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Flax KnotI gathered several types of grasses, stalks of wheat, anything that could be dried and turned into straw.  I tried soaking them to make them more workable, and that did increase their flexibility.  But they were still fairly brittle and scratchy, not ideal for a wearable fly.  The round strands looked nice, but they would kink easily when bent.  I soon figured out that I could split the strands to make them flat, and that they would be more workable when flat.  But there was the inescapable problem of scale.  While I wanted the materials to be authentic, the grasses I was using were simply too coarse for tying something as small as a fly while maintaining the light, fine texture I required.  I wanted something with the consistency of hair.

As I researched plant fibers more, I came upon one grassy fiber that is well known for weaving fine fabrics: Flax.  Flax is used for several purposes, the seed being taken as a dietary supplement or crushed to harvest the oil, known as flaxseed or linseed oil.  Most important to me was that the fiber is used to weave linen.  If it is capable of making the fabric used to make paper bills and fine clothes, I reasoned, it ought to work for me.  Also, although it likely originated in the Middle East, flax has long featured prominently in European culture, today even serving as the emblem of Northern Ireland.  While the type of straw referred to in the Rumpelstiltskin story is not specified, for the sake of authenticity I at least wanted to use a grassy fiber from the same area of the world in which the tale was set.  Flax is prepared by beating the plant’s stem to help separate the fibers, followed by rhetting (a fancy word for rotting) the other parts of the plant away, leaving behind the long, weavable structural fibers.  While that process sounded fascinating, and I love preparing my materials myself, I didn’t have time for this project to prepare the flax from scratch.  So I bought some.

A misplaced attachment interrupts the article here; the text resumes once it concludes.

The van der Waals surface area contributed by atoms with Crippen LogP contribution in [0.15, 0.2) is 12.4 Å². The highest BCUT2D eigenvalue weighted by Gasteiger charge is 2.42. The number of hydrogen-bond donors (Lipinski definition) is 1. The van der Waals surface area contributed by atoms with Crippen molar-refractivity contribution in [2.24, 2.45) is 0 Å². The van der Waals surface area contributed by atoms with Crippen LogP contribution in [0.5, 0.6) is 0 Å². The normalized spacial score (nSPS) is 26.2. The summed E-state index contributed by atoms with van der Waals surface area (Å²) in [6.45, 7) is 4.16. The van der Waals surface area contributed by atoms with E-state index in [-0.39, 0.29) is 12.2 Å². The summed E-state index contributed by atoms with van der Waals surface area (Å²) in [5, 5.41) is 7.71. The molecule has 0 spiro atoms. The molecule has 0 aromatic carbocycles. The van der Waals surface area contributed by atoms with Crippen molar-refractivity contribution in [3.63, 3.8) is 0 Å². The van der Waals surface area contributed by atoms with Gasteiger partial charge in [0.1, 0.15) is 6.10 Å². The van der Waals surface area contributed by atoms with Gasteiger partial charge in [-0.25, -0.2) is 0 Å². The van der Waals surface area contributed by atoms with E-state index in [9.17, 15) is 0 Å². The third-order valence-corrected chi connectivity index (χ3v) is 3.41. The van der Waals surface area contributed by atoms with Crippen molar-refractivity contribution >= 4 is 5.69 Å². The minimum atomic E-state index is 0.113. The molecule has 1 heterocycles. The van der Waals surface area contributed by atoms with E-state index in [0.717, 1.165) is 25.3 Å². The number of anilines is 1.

The flax was wonderful.  It came in a long skein and looked like a woman’s long, flowing hair. It had a rich, earthy blonde color.  Perhaps best of all, it even had the rich smell of straw!  That the fly would not only look but also smell like straw was an extremely pleasing prospect.  The flax was very workable both wet and dry and had exactly the fineness I was looking for.


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